Chapter Nine contains a discussion of a number of different issues, many of which would require an entire book to treat comprehensively. The chapter covers the rules relating to (1) maintaining tax-exempt status and avoiding problems involving potential private inurement and the intermediate sanctions rules, (2) organizing and operating related entities, (3) 403(b) and other retirement plans typically adopted by colleges and universities, (4) tax-exempt bonds, and (5) filing the Form 990. Many educational institutions have begun to expand their activities overseas, and this chapter also contains a discussion of the legal issues and potential pitfalls that can arise in conducting activities abroad.
Finally, Chapter Ten covers IRS audits. It describes how most audits of colleges and universities are conducted and offers some tips on how to handle the audit, including a discussion of the attorney-client privilege and how to ensure that the privilege is maintained. The chapter also discusses how a tax case moves beyond the audit stage to the IRS Appeals Office and on to court.
It is important to note that at the end of many chapters there is a discussion of how the particular topic is treated in the IRS College and University Examination Guidelines.
In the Preface to the first edition, I expressed my frustration with not having the time to be able to provide a more in-depth analysis of the different topics and issues discussed, and to some extent, that frustration carries over to the second edition, although there are a number of areas where I have included a deeper analysis of the issue in question. It is, however, simply not possible within the constraints of conducting my private practice to write essays on each different issue. There is another limiting factor that stems from the fact that much of my practice involves representing clients before the Internal Revenue Service. In discussing and analyzing the pros and cons of various issues, I have to be careful that I do not assert an opinion that may be contrary to one that I previously asserted on behalf of a client, or one that I may want to assert in the future. This is a problem that is not faced by, say, a law professor or other academic, and readers should be aware of this limitation since it applies to virtually all private practitioner authors.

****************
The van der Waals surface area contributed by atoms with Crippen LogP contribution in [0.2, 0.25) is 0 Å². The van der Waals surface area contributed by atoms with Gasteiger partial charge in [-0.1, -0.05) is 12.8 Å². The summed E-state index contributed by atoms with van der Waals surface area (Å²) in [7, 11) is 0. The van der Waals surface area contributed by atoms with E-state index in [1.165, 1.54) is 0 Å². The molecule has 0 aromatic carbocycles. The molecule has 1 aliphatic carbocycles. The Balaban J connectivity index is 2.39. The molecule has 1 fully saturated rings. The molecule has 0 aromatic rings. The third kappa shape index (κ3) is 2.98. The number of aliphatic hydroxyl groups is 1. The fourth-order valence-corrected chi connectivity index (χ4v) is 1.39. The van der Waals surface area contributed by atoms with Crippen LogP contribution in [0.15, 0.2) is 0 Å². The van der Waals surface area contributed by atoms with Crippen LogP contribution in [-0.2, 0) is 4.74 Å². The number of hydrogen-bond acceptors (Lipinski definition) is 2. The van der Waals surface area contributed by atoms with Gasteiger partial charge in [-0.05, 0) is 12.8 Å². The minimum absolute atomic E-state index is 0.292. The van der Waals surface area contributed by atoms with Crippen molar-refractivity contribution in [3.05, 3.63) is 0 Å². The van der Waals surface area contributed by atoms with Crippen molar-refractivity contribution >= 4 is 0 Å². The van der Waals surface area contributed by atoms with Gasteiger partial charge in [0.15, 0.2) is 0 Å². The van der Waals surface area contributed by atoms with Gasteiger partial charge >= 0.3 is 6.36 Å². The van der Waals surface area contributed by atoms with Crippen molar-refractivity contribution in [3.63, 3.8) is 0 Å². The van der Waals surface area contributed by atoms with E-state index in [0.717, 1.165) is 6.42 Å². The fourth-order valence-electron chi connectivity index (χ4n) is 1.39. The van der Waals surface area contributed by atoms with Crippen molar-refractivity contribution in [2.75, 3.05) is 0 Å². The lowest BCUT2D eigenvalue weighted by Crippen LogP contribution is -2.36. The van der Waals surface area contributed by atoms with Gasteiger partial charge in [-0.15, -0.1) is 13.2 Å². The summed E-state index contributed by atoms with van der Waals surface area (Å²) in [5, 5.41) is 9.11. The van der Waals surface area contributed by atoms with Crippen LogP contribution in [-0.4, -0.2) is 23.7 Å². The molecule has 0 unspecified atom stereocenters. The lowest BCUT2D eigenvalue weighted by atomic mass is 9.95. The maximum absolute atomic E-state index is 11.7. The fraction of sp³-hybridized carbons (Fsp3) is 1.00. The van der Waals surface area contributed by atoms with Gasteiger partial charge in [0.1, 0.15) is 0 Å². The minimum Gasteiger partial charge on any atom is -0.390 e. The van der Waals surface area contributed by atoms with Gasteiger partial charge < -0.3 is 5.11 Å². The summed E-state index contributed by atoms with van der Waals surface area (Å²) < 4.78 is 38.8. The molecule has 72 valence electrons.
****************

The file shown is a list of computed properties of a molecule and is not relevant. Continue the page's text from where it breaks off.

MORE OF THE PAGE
Finally, I would like to express special thanks to people who have been of assistance over the four years since the first edition was published. These include my secretary, Jo Ann Mead, who has labored through all of the annual updates and this new edition with her usual good humor and skill; the many individuals in the college and university business and general counsel offices with whom I work on a daily basis and who are kind enough to contact me for advice when, in many instances, they know as much as I do about the issue; and my wife, Linda, who continues to be my biggest cheerleader and my best friend.Bertrand M. Harding, Jr.
Chapter One. Overview of College and University Taxation.
Chapter Two. Unrelated Business Income.
Chapter Three. Common Activities Conducted by Colleges and Universities that Raise Unrelated Business Income tax Concerns.
Chapter Four. Employment Taxes.
Chapter Five. Fringe Benefits.
Chapter Six. Charitable Contribution Deductions.
Chapter Seven. Scholarships and Fellowships.
Chapter Eight. Income Tax Withholding and Reporting on Payments to nonresident Aliens.
Chapter Nine. Special Issues and Problems.
Chapter Ten. IRS Audits of Colleges and Universities.